A global partnership announced plans to spend more than $5 billion to eradicate poliovirus.
By Apoorva Mandavilli
As the world adjusts to the idea of coexisting with the coronavirus for the foreseeable future, global health organizations are laying plans to eradicate another scourge that has already lingered for thousands of years: poliovirus.
The Global Polio Eradication Initiative, a public-private partnership led by national governments and health groups, on Wednesday released a $5.1 billion plan to eradicate polio by 2026.
Polio can cripple or even kill those afflicted with it. For decades, the initiative has been trying to achieve a polio-free world by immunizing every child against the virus, but with limited success.
Many countries were dealing with sporadic outbreaks of polio before the coronavirus emerged, but the pandemic brought some polio vaccination programs to a halt, at least for a few months, and worsened the trend. Last year, there were 1,226 cases of polio worldwide, compared with 138 in 2018.
There was also some good news. In August, African countries were declared free of wild poliovirus, leaving Afghanistan and Pakistan as the only two countries where polio is endemic. And in November, the World Health Organization granted the first emergency authorization to a new vaccine that promises to minimize polio outbreaks.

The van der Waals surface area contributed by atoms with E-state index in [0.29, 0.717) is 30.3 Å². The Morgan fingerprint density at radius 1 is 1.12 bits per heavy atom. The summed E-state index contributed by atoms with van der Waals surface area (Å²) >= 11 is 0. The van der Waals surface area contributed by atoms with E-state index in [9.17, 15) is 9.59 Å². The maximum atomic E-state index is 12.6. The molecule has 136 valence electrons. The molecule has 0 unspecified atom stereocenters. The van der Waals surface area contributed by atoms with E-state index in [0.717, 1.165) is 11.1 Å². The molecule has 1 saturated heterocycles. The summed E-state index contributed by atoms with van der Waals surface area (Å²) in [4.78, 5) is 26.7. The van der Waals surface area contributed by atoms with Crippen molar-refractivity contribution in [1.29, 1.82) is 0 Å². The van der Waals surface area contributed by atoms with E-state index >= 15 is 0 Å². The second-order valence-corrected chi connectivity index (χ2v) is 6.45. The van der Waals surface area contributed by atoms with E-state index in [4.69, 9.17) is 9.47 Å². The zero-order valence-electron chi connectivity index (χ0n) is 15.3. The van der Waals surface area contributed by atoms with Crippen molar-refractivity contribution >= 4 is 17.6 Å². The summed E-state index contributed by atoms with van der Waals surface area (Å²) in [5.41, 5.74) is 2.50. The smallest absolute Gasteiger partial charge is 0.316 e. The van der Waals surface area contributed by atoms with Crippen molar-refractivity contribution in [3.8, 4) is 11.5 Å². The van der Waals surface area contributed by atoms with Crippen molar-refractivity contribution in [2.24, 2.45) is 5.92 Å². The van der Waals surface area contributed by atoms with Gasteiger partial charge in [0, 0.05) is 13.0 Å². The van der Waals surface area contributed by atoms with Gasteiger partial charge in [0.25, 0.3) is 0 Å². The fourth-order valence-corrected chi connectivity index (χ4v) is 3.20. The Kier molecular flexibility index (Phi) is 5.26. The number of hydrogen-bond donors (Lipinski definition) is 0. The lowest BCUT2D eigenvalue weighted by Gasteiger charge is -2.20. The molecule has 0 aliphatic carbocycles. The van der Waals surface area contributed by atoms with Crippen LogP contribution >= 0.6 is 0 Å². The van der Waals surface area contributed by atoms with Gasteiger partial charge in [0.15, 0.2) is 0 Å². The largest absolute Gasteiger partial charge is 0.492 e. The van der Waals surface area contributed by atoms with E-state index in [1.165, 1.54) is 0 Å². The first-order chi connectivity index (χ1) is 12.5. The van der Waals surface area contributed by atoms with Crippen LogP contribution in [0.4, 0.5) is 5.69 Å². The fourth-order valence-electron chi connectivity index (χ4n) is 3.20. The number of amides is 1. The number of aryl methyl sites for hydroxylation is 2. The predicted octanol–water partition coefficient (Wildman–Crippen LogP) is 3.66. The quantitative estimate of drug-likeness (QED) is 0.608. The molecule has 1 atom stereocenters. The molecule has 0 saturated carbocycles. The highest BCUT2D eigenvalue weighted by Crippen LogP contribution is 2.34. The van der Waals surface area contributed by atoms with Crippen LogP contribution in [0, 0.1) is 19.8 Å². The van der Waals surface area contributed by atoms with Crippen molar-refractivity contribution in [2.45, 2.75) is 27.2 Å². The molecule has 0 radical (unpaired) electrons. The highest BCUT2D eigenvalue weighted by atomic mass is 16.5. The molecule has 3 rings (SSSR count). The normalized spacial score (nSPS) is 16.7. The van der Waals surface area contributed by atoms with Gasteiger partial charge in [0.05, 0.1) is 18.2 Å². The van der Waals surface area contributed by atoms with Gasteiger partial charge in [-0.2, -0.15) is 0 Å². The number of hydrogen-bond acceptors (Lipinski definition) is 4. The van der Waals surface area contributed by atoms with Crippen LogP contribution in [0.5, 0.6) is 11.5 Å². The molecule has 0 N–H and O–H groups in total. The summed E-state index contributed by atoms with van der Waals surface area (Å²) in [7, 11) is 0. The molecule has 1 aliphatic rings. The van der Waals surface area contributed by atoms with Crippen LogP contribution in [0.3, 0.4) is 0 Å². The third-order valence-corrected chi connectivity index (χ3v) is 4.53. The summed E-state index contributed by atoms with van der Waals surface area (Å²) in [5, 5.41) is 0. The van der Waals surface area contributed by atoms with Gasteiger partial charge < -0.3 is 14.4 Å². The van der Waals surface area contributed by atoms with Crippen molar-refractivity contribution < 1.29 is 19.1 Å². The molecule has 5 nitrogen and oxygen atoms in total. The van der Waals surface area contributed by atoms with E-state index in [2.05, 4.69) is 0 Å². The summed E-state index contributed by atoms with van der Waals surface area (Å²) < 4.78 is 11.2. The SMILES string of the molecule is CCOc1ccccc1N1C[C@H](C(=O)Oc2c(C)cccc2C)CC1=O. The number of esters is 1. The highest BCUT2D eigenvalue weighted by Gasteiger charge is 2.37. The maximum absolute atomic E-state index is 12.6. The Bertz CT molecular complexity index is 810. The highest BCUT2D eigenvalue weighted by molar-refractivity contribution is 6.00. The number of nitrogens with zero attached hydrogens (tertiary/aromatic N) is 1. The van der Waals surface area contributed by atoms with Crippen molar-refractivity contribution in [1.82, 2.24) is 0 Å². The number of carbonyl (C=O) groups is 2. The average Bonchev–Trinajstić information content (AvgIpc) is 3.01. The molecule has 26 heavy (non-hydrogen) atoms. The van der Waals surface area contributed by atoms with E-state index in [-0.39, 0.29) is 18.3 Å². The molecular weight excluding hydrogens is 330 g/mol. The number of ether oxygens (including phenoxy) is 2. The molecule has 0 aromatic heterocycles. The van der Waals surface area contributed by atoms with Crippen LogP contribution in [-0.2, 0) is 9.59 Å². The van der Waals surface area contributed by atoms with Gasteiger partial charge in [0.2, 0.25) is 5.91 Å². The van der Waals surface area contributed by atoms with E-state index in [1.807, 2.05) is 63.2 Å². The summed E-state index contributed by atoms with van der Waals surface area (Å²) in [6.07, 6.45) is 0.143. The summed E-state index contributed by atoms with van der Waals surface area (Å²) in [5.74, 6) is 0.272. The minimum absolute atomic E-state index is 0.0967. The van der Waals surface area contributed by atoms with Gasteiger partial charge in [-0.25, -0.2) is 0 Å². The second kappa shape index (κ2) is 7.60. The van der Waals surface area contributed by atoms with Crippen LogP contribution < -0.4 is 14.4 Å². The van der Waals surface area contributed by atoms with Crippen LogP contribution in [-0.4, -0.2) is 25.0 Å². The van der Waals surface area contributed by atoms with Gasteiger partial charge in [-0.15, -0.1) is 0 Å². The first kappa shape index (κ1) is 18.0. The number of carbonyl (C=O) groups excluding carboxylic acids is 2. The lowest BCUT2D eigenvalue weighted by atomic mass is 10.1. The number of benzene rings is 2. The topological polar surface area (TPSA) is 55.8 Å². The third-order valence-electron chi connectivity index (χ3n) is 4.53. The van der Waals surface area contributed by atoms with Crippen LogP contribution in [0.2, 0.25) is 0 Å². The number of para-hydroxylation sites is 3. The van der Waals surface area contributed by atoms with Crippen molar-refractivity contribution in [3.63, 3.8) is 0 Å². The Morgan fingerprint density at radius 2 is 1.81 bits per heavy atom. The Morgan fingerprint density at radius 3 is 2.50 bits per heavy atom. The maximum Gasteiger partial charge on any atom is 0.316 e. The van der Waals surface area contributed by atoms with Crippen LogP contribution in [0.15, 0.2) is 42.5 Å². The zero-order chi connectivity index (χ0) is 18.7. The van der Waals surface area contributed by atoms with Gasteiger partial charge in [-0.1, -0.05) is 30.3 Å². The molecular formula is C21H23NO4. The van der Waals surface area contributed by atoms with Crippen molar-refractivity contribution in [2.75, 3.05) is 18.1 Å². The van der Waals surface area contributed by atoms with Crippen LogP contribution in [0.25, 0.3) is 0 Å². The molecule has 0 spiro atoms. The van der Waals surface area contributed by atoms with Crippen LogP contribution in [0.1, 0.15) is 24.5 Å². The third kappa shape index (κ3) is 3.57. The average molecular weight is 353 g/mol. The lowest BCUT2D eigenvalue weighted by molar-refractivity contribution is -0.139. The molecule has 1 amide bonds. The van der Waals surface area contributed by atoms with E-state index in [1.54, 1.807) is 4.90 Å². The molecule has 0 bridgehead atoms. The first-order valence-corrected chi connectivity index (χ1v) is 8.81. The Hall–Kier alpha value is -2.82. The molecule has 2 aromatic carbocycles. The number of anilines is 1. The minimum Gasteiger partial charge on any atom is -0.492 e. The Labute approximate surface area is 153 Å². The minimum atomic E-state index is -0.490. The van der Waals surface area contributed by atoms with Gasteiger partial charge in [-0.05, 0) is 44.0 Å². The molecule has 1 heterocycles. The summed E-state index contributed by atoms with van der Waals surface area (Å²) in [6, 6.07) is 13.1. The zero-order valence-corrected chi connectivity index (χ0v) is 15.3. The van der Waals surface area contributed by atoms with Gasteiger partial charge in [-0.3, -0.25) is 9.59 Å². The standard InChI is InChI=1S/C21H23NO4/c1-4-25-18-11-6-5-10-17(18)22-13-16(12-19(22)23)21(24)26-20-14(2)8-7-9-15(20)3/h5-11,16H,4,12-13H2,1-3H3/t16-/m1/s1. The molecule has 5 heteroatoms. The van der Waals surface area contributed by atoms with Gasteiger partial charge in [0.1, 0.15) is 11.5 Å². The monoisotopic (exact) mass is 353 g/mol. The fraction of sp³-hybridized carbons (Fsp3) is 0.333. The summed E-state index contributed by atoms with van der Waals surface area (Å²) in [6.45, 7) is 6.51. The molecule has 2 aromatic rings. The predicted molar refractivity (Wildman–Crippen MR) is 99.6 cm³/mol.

“Now is the time to double down and really make sure that we stop transmission and that we’re able to deliver a polio-free world,” said John Vertefeuille, chief of the polio eradication branch at the Centers for Disease Control and Prevention, one of the partners in the global initiative.
Previous efforts to end polio have been hamstrung by inadequate funding and a lack of political commitment — factors that may pose an even tougher challenge now with Covid-19 continuing to siphon attention and resources.
The new strategy includes policies intended to increase political commitment while taking the pandemic into account, Dr. Vertefeuille said. It embraces two key goals: integrating polio programs with other health care programs and focusing on areas with chronically low immunization rates. The plan also ensures vaccine supply and outlines a communication strategy to increase vaccine acceptance.
The architects of the plan consulted with more than 40 civil society organizations, academic institutions and donors to help them integrate polio eradication with other health challenges.
Trying to engage communities in regions where there is hesitancy, or even hostility, to vaccines “is easier said than done, obviously, but at least in my opinion, it’s in the right direction,” said Dr. Walter Orenstein, associate director of the Emory Vaccine Center and a former director of the United States’ Immunization Program.
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